Machine learning speeds up vehicle routing | MIT News

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Awaiting delivery of a vacation package? There is a tricky math problem that needs to be solved before the delivery truck arrives at your door, and MIT researchers have a strategy that could speed up the solution.

The approach applies to vehicle routing issues such as last mile delivery, where the goal is to deliver goods from a central depot to multiple cities while reducing travel costs. While there are algorithms designed to solve this problem for a few hundred cities, these solutions become too slow when applied to more cities.

To remedy this, Cathy Wu, Gilbert W. Winslow Career Development Assistant Professor in Civil and Environmental Engineering and at the Institute of Data, Systems and Society, and her students devised a learning strategy automatic which speeds up some of the strongest algorithmic solvers 10 to 100 times.

Solving algorithms work by dividing the delivery problem into smaller subproblems to be solved, for example 200 subproblems for moving vehicles between 2000 cities. Wu and his colleagues augment this process with a new machine learning algorithm that identifies the most useful subproblems to solve, instead of solving all the subproblems, to increase the quality of the solution while using orders from magnitude less calculated.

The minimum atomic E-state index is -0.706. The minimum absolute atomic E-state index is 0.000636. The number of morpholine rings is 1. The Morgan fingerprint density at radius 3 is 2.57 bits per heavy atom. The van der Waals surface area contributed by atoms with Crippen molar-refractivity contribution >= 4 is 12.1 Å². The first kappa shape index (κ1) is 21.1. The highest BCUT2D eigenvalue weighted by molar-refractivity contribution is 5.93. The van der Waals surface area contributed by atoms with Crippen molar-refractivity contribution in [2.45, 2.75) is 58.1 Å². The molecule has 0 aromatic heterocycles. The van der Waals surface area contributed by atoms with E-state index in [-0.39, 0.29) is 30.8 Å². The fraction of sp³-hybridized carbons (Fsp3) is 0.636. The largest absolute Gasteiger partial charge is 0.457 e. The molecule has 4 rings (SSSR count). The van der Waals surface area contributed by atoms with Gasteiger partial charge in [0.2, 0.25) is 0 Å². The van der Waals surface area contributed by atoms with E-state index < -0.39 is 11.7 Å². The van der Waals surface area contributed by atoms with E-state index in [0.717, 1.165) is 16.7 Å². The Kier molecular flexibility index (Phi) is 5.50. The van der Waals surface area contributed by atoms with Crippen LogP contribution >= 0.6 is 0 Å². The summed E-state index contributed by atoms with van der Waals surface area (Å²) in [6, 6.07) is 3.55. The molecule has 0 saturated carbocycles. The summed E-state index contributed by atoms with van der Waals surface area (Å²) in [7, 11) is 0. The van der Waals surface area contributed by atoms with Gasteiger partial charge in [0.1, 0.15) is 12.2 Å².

Their approach, which they call “learning to delegate,” can be used for a variety of solvers and a variety of similar problems, including planning and path finding for warehouse robots, the researchers said.

The work pushes the boundaries of quickly solving large-scale vehicle routing issues, says Marc Kuo, founder and CEO of Routific, a smart logistics platform for delivery route optimization. Some of Routific’s recent algorithmic advances were inspired by Wu’s work, he notes.

“Most university researchers tend to focus on specialized algorithms for small problems, trying to find better solutions at the expense of processing times. But in the real world, companies don’t care about finding better solutions, especially if they’re taking too long to calculate, ”says Kuo. “In the world of last mile logistics, time is money, and you can’t let your entire warehouse operations wait for a slow algorithm to return routes. An algorithm has to be super fast to be practical.

Wu, social systems and engineering doctoral student Sirui Li, and electrical and computer engineering doctoral student Zhongxia Yan presented their research this week at the NeurIPS 2021 conference.

Selection of good problems

Routing problems are a class of combinatorial problems, which involve the use of heuristic algorithms to find “good enough solutions” to the problem. It is usually not possible to find the “best” answer to these problems because there are too many possible solutions.

“The name of the game for these types of problems is to design efficient algorithms… that are optimal in some factor,” Wu explains. “But the point is not to find optimal solutions. It’s too hard. On the contrary, we want to find the best possible solutions. Even a 0.5% improvement in solutions can translate into a huge increase in a company’s revenue. “